Farmer dreams of expanded food program

Brennan LaBrie
Posted 7/10/19

Zach Gayne has two missions as garden coordinator for Port Townsend High School. One is educating students about how their food is grown. The other is producing as much food as he can for the high school’s cafeteria and the local food bank.

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Farmer dreams of expanded food program


(Editor's note:) This story has been revised to correctly attribute comments made by Hannah German)

Zach Gayne has two missions as garden coordinator for Port Townsend High School. One is educating students about how their food is grown. The other is producing as much food as he can for the high school’s cafeteria and the local food bank.

Over the last three years, Gayne has found a way to expand the education and production sides of the garden, built over an old basketball court on a corner of campus.


During the school year, Gayne puts ninth grade Health students to work, having them plant, weed, and till the soil, while educating them about related topics like seed biology and soil conservation.

With a masters degree in environmental education from the University of Washington, he teaches methods of sustainable and efficient farming without the aid of a tractor and till. Students learn how to “turn” the soil, putting plants that have gone to seed back into the soil to enrich it and build natural beds, and using black tarps to fight weeds.

“It’s amazing, the education work he’s doing with the health classes, and inspiring people to grow their own food and become more self sufficient,” said school district director of food service Stacey Larsen, who works with Gayne and health/culinary arts teacher Jennifer Kruse to bring students out into the garden.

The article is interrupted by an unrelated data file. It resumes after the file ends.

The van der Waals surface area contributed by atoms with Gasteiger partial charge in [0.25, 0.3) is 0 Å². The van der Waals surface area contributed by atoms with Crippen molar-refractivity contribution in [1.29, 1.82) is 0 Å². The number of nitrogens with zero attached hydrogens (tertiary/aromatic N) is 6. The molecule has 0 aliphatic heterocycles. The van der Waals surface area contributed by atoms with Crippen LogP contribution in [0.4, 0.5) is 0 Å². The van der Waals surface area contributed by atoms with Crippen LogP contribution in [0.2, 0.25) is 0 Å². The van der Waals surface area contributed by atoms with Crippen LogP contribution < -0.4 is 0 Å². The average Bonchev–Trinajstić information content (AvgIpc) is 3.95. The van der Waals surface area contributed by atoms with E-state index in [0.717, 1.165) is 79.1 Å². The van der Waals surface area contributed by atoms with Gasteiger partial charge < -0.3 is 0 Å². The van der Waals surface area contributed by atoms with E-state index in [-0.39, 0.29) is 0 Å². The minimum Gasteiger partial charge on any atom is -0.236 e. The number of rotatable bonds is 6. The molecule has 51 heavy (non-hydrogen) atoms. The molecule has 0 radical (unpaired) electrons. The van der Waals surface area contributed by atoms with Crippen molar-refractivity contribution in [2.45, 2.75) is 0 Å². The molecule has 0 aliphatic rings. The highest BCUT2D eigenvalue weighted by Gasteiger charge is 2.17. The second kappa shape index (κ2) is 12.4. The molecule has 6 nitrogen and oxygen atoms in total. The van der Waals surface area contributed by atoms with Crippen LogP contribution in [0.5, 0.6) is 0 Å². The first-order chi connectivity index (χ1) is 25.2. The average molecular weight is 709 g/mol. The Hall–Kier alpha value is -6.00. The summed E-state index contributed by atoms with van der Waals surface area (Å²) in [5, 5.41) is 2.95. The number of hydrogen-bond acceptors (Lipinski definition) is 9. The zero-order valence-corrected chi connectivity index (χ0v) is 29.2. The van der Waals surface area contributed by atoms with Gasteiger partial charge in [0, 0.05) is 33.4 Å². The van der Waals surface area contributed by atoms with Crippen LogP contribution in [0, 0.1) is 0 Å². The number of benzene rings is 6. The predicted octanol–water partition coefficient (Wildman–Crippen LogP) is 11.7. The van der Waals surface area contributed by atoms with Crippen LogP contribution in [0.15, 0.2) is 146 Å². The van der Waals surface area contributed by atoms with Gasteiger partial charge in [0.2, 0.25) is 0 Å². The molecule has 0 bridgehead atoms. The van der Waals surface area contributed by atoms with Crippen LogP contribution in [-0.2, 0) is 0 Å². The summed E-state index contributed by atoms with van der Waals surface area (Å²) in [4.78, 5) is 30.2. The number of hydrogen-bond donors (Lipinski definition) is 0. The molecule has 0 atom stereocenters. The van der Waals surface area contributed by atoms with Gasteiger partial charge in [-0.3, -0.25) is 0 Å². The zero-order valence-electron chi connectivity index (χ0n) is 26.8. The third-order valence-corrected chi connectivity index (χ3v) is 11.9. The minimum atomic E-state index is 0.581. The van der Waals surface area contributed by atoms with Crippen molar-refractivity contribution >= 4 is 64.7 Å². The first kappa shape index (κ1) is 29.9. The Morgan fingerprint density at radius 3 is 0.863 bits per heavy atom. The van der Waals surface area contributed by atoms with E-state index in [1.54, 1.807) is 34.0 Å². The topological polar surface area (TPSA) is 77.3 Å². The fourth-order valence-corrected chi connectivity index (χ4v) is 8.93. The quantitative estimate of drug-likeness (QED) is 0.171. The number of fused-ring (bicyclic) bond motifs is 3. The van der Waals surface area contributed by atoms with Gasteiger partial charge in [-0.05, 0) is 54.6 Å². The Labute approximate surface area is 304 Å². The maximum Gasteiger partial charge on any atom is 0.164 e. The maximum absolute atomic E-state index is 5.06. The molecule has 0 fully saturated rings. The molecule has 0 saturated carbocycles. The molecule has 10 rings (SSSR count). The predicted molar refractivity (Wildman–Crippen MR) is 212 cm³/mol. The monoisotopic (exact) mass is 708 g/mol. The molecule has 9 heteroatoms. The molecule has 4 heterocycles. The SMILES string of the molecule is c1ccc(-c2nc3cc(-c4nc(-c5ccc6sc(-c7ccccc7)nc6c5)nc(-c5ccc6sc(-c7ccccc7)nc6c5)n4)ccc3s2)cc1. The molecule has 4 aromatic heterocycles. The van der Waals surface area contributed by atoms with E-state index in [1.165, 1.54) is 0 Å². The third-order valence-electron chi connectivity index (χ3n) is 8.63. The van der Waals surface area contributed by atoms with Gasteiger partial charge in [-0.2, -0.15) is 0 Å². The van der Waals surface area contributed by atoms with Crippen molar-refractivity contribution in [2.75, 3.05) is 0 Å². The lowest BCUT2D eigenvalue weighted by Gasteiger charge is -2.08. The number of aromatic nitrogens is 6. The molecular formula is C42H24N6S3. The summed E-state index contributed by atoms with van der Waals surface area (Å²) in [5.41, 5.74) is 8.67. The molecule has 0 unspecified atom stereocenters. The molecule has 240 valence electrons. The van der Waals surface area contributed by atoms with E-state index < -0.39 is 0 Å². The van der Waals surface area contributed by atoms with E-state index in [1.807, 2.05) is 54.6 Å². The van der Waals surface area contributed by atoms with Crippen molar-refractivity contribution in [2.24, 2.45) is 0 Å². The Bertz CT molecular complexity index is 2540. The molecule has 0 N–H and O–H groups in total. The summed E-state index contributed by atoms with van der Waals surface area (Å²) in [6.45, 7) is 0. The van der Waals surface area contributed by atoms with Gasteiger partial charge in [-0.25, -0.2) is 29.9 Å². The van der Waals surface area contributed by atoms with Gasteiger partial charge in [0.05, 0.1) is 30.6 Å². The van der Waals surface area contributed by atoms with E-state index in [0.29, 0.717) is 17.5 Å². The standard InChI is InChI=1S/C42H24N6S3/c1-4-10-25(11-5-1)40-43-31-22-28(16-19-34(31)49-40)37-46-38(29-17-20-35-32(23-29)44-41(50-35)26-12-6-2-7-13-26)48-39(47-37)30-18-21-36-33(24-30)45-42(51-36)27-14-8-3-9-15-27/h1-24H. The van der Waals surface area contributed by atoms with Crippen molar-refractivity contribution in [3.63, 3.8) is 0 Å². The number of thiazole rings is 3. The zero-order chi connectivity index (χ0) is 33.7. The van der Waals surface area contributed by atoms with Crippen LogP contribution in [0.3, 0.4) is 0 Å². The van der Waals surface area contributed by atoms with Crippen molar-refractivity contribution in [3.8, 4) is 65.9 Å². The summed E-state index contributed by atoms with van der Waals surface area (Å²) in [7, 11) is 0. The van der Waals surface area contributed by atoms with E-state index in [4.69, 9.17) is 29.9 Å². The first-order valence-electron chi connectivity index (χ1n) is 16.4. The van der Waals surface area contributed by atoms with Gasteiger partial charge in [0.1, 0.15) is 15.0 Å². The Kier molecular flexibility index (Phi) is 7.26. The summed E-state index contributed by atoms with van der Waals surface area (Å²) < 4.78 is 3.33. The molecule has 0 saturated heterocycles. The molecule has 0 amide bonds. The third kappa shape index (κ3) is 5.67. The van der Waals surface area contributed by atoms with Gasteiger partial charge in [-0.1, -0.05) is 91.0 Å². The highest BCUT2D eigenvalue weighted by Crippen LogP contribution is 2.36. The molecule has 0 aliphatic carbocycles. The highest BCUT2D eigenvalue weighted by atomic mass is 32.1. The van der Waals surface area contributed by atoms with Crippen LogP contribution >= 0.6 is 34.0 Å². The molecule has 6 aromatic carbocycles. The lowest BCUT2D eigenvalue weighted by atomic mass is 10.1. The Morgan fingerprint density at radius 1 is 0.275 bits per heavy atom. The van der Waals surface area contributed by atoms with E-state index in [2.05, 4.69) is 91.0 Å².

Gayne is tall and slender, with lean muscles that give away the life of hard labor he has led, from 10 years of leading trail projects in Northeastern forests, to his years working construction in Seattle, to his current profession as a gardener.

He is calm with the students he works with, although like any teacher, he gets plenty of rough customers that make his life difficult.

Gayne said he has gotten better at calling out students when he needs to.

Hannah Germeau, and fellow student Sasha Mosier, painted the garden’s tool shed. Germeau called Gayne a “very kind, down-to-earth sort of dude.”

“I could tell he was very interested in getting our class excited over gardening, being very involved with all of us,” Germeau said.

Like many farmers, Gayne wants to remind kids that their food doesn’t come from the grocery store, and that while growing it can be hard work, it’s also fun. Nothing fascinates him more than the process of growing plants from a seed or small start. He wants to pass this passion onto future generations, and hopefully encourage them to get into gardening, maybe even farming if he’s lucky.

He also wants to encourage students to be healthy, both in diet and in activity.

“It’s really healthy just to be outside, and I don’t think our culture really recognizes that,” he said. “I’m interested in people thinking responsibly about their choices, maybe helping to inform that, not trying to be a pillar of knowledge but a student myself. “